Most bubbles pop quick and utterly fast. The unwinding of a bubble is likened to a cat grabbing the end string of your favorite grandma’s knitted sweater and darting off. Nothing can prevent the collapse because it is literally built on a house of cards. If an economy is build on the belief that housing will always go up and credit will always be freely accessible then it will fall. Whether this was explicitly stated does not matter because the large part of the American public voted with their wallets. This is obvious; as much as we would like to believe that redwood trees could grow to the heavens they do not. This housing bubble will go down in the history books with all the other manias. We are not special in the eyes of economic fundamentals and basic human nature. Why would someone pay $500,000 for an 800 square foot home? Why would someone pay $200 for a share of stock in a company with no earnings and no prospect for growth? Why would someone sell off all their livestock for a tulip bulb? I guess hindsight is always 20/20 and making an easy buck will eternally live in the human psyche.


Chris said...

Excellent explanation, as always.

Finally we're getting to the point where people are realizing that rampant speculation (fueled by loose credit) had driven prices well outside the range of affordability, rising about 275% within a few years. So now that the cheap and easy $$ spigot is slowing down, we're seeing pricing move in the other direction, with Y2Y prices dropping around 5%.

UCLA's Anderson Forecast is predicting prices to drop 10% this year, largely because of the sub-prime mess:


What I'm wondering about though, is this:

On the rising slope of a bubble, 10-20% annual increases in home values justified higher pricing when viewed purely as a short-term investment, since there was a widespread concensus that the market would only climb. Put simply, houses were worth more from year to year, primarily because they WERE worth more. How's THAT for circular logic?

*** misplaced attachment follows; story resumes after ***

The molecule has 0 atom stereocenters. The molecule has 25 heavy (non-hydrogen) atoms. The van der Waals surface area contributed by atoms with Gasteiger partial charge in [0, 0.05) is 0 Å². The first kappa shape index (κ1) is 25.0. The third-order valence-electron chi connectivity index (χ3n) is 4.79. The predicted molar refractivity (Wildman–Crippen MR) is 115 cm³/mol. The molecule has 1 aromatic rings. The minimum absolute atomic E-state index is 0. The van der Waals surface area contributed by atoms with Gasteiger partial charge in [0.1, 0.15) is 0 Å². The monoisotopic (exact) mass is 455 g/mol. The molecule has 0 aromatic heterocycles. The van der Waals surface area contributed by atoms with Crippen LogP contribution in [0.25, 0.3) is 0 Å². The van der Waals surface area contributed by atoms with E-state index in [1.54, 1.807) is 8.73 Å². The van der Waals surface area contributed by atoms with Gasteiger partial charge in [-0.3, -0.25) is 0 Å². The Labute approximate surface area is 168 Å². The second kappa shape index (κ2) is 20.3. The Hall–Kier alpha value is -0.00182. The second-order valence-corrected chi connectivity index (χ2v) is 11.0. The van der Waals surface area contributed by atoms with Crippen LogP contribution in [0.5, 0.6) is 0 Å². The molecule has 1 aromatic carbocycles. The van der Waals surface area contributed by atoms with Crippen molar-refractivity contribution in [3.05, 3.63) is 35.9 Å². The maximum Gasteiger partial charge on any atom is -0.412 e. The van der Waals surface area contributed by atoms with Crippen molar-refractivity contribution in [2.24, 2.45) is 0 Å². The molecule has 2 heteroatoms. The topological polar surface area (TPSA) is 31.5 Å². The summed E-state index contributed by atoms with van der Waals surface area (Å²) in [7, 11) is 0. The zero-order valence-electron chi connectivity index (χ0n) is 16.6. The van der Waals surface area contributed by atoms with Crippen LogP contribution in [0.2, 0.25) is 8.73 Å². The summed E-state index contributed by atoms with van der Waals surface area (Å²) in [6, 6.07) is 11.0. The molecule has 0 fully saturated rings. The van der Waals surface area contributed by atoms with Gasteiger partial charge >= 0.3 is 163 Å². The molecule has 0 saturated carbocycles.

But regardless, that $500k home in Buena Park MAY have been worth it's asking price in 2006 if the Bubble HADN'T burst, simply because the next owner may have enjoyed similar profits from 2007-2009 that the prior owner enjoyed in 2004-2006.

Of course, such pricing trends and double-digit appreciation are completely unsustainable and irrational over the long-term, but in the short-term (e.g. 2002-2004) it actually made sense to buy an 'over-priced' asset when the buyer was reasonably assured they could exit the market and extract a healthy ROI before the Poniz game collapsed.

Obviously this rationale is pure market psychology, and has NOTHING to do with fundamentals of performance (e.g. P/E ratios, etc).

But let's keep playing this game: we ALL concede that housing had been treated as the target for rampant speculation, so let's play the same pricing game on the downslope, OK?